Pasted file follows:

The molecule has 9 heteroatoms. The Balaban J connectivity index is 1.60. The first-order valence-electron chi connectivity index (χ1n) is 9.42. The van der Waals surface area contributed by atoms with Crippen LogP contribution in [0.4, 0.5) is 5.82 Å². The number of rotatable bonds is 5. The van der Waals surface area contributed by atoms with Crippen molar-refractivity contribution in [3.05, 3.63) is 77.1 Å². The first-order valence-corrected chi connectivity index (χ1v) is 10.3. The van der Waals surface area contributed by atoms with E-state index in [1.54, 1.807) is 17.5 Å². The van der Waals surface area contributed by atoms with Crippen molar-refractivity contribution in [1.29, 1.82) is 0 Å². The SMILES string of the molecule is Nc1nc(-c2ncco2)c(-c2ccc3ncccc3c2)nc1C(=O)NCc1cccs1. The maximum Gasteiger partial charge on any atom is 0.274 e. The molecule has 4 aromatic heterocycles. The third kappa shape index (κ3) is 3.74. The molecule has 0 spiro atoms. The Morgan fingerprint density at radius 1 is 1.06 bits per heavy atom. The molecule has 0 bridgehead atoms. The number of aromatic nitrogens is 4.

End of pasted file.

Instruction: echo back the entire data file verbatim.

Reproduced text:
The molecule has 9 heteroatoms. The Balaban J connectivity index is 1.60. The first-order valence-electron chi connectivity index (χ1n) is 9.42. The van der Waals surface area contributed by atoms with Crippen LogP contribution in [0.4, 0.5) is 5.82 Å². The number of rotatable bonds is 5. The van der Waals surface area contributed by atoms with Crippen molar-refractivity contribution in [3.05, 3.63) is 77.1 Å². The first-order valence-corrected chi connectivity index (χ1v) is 10.3. The van der Waals surface area contributed by atoms with E-state index in [1.54, 1.807) is 17.5 Å². The van der Waals surface area contributed by atoms with Crippen molar-refractivity contribution in [1.29, 1.82) is 0 Å². The SMILES string of the molecule is Nc1nc(-c2ncco2)c(-c2ccc3ncccc3c2)nc1C(=O)NCc1cccs1. The maximum Gasteiger partial charge on any atom is 0.274 e. The molecule has 4 aromatic heterocycles. The third kappa shape index (κ3) is 3.74. The molecule has 0 spiro atoms. The Morgan fingerprint density at radius 1 is 1.06 bits per heavy atom. The molecule has 0 bridgehead atoms. The number of aromatic nitrogens is 4.